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Generally known simply as PCs, IBM PC compatible computers are similar to the original IBM PC, XT, and AT. Able to use the same software and expansion cards, they were referred to as PC clones or IBM clones when they first came out.

IBM PC compatible a historical description only today, since IBM no longer manufactures personal computers and the PCs of today would not be compatible with the original IBM PC. In computer-speak, PC doesn't necessarily mean personal computer because the term is used to refer to computers running Microsoft Windows, as opposed to the Apple computers. While Apple's computers are indeed personal computers, the term PC is used to refer to personal computers other than the Apple Macintosh.

Since personal computers running versions of DOS or Linux are also referred to as PCs, the term mostly refers to personal computers other than those made by Apple.

When they were introduced in the early 1980s, the IBM PC compatibles took IBM out of the personal computer market, however.

IBM decided to get into the single-user computer market around 1980. releasing its IBM Model 5150 in August of 1981. This wasn't actually IBM's first home computer, but it was the first that had any success in the marketplace. Its first single-user computer was the IBM Model 5100, which was released in 1975. However, its $20,000 price tag didn't find a lot of buyers.

By 1980, although IBM had a stranglehold on the high-end computer market, the company saw the successes of Apple, Atari, Commodore, and Tandy in the home computer market, and made a decision to enter that market as well. It did so hurriedly, and its Model 5150 was not as powerful as some of the clones that it would soon be competing against.

The IBM Model 5150 was available with a choice of three operating systems: PC-DOS, CPM-86, or UCSD D-PASCAL System. Created for IBM by Microsoft, PC-DOS was originally the same as MS-DOS, although the two later forked into separate products.

Although the Model 5150 was more reasonably priced than its earlier home computer, at just over $1,200, some of the clones were cheaper and more powerful. Not only were new companies opening up to compete for the IBM PC compatible market, but Digital Equipment Corporation, Hewlett-Packard, Olivetti, Sanyo, Tandy/RadioShack, Texas Instruments, Wang, and Xerox introduced personal computers that supported MS-DOS, but were not completely compatible with the IBM PC.

Microsoft's competing OS was intended to operate on various types of hardware, all based on the 8086 processor. MS-DOS was available only as original equipment manufactured (OEM) product, as MS-DOS could not be purchased directly from Microsoft, and each version of DOS was packaged to match the characteristics of the given PC vendor, so there were several versions of DOS.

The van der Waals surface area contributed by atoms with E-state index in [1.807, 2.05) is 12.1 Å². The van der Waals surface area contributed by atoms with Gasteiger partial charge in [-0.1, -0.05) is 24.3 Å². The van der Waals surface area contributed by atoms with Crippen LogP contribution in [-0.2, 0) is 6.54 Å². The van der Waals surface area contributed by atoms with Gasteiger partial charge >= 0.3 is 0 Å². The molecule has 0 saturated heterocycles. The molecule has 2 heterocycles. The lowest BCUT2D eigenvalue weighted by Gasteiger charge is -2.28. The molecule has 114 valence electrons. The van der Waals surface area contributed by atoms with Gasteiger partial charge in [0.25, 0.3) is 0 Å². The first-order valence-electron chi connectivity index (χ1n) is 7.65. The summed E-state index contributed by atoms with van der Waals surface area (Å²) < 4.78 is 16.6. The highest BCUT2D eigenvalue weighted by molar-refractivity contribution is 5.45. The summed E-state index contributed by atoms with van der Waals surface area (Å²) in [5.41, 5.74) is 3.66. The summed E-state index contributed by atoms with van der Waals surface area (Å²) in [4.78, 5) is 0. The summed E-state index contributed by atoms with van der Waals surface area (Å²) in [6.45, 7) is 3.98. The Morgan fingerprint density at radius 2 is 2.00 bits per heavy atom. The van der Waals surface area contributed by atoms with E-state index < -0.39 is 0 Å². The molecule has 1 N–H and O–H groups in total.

In 1983, four levels of compatibility were identified: operationally compatible, functionally compatible, data compatible, and incompatible. Incompatible machines were those that were unable to read PC disks.

As might be expected, there were several lawsuits involving patent infringements and so on but, in the end, the biggest loser was IBM, as end-users became less concerned with IBM compatibility, and more concerned with whether a particular machine was compatible with the software they liked. IBM became a minor player in its own market. By the end of the 1980s, IBM PC compatibles dominated the home and business markets, while IBM remained strong in the high-end corporate and institutional markets.

IBM fought back with its introduction of the OS/2 operating system in 1985, after which sales of IBM PCs rose. While the operating system was popular with users, IBM left the PC market in 2005 and discontinued its support for OS/2 in 2006.

The term IBM PC compatible is not commonly used today because most mainstream desktop and laptop computers are based on the PC architecture, IBM no longer produces PCs, and most of the competing hardware architectures have been either discontinued or relegated to niche markets. Rather, the common understanding is that there are two mainstream types of personal computers: the PC and the Mac.

Accepting this definition, this category is focused on personal computers that are not Macs. PC manufacturers, such as Acer, Asus, Compaq, Dell, Hewlett-Packard, and Toshiba, are appropriate topics for this category, along with any others, past or present. Informational sites focused on IBM PC compatibles may also be listed here. However, retail sales sites should be listed in the Shopping & eCommerce section of the directory.



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